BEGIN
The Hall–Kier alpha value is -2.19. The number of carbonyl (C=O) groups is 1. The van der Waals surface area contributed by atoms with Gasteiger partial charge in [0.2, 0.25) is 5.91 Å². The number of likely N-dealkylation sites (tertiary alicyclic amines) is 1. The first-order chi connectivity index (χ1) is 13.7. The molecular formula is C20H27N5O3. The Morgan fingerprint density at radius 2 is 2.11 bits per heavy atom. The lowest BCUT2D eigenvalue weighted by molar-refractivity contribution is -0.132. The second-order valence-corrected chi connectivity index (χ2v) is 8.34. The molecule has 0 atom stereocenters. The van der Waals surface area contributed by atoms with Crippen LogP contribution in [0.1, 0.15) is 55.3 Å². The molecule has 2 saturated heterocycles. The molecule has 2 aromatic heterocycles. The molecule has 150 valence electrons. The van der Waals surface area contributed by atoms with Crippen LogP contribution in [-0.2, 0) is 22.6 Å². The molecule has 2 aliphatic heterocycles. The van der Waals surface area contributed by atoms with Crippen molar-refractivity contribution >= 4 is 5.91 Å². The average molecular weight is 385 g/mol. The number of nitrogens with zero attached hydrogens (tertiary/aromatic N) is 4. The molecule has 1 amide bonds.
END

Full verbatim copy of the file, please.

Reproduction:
The Hall–Kier alpha value is -2.19. The number of carbonyl (C=O) groups is 1. The van der Waals surface area contributed by atoms with Gasteiger partial charge in [0.2, 0.25) is 5.91 Å². The number of likely N-dealkylation sites (tertiary alicyclic amines) is 1. The first-order chi connectivity index (χ1) is 13.7. The molecular formula is C20H27N5O3. The Morgan fingerprint density at radius 2 is 2.11 bits per heavy atom. The lowest BCUT2D eigenvalue weighted by molar-refractivity contribution is -0.132. The second-order valence-corrected chi connectivity index (χ2v) is 8.34. The molecule has 0 atom stereocenters. The van der Waals surface area contributed by atoms with Crippen LogP contribution in [0.1, 0.15) is 55.3 Å². The molecule has 2 saturated heterocycles. The molecule has 2 aromatic heterocycles. The molecule has 150 valence electrons. The van der Waals surface area contributed by atoms with Crippen LogP contribution in [-0.2, 0) is 22.6 Å². The molecule has 2 aliphatic heterocycles. The van der Waals surface area contributed by atoms with Crippen molar-refractivity contribution >= 4 is 5.91 Å². The average molecular weight is 385 g/mol. The number of nitrogens with zero attached hydrogens (tertiary/aromatic N) is 4. The molecule has 1 amide bonds.